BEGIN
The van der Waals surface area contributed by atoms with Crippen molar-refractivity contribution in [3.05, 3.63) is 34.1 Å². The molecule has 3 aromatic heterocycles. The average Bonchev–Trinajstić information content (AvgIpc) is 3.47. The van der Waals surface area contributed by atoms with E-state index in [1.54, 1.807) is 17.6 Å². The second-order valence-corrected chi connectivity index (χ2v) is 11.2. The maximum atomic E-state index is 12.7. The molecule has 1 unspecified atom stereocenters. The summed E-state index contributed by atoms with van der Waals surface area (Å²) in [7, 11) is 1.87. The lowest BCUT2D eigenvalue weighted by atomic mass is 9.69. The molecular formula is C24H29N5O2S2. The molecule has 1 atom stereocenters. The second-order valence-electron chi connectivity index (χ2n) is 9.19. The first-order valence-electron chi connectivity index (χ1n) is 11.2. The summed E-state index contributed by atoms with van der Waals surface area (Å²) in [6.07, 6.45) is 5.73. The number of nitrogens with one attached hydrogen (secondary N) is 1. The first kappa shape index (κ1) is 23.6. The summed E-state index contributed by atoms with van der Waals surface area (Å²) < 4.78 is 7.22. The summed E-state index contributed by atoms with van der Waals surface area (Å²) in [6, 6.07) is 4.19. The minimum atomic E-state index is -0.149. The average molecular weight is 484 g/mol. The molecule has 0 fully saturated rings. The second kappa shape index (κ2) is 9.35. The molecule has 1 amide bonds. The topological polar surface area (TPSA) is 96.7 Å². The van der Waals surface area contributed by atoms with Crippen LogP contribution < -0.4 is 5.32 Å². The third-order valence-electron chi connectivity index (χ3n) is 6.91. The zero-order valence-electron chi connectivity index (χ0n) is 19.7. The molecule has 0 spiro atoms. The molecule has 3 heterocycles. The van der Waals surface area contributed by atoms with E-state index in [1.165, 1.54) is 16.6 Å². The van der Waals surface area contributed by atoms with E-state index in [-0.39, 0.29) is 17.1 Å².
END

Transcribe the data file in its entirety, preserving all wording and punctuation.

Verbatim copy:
The van der Waals surface area contributed by atoms with Crippen molar-refractivity contribution in [3.05, 3.63) is 34.1 Å². The molecule has 3 aromatic heterocycles. The average Bonchev–Trinajstić information content (AvgIpc) is 3.47. The van der Waals surface area contributed by atoms with E-state index in [1.54, 1.807) is 17.6 Å². The second-order valence-corrected chi connectivity index (χ2v) is 11.2. The maximum atomic E-state index is 12.7. The molecule has 1 unspecified atom stereocenters. The summed E-state index contributed by atoms with van der Waals surface area (Å²) in [7, 11) is 1.87. The lowest BCUT2D eigenvalue weighted by atomic mass is 9.69. The molecular formula is C24H29N5O2S2. The molecule has 1 atom stereocenters. The second-order valence-electron chi connectivity index (χ2n) is 9.19. The first-order valence-electron chi connectivity index (χ1n) is 11.2. The summed E-state index contributed by atoms with van der Waals surface area (Å²) in [6.07, 6.45) is 5.73. The number of nitrogens with one attached hydrogen (secondary N) is 1. The first kappa shape index (κ1) is 23.6. The summed E-state index contributed by atoms with van der Waals surface area (Å²) < 4.78 is 7.22. The summed E-state index contributed by atoms with van der Waals surface area (Å²) in [6, 6.07) is 4.19. The minimum atomic E-state index is -0.149. The average molecular weight is 484 g/mol. The molecule has 0 fully saturated rings. The second kappa shape index (κ2) is 9.35. The molecule has 1 amide bonds. The topological polar surface area (TPSA) is 96.7 Å². The van der Waals surface area contributed by atoms with Crippen LogP contribution < -0.4 is 5.32 Å². The third-order valence-electron chi connectivity index (χ3n) is 6.91. The zero-order valence-electron chi connectivity index (χ0n) is 19.7. The molecule has 0 spiro atoms. The molecule has 3 heterocycles. The van der Waals surface area contributed by atoms with E-state index in [1.165, 1.54) is 16.6 Å². The van der Waals surface area contributed by atoms with E-state index in [-0.39, 0.29) is 17.1 Å².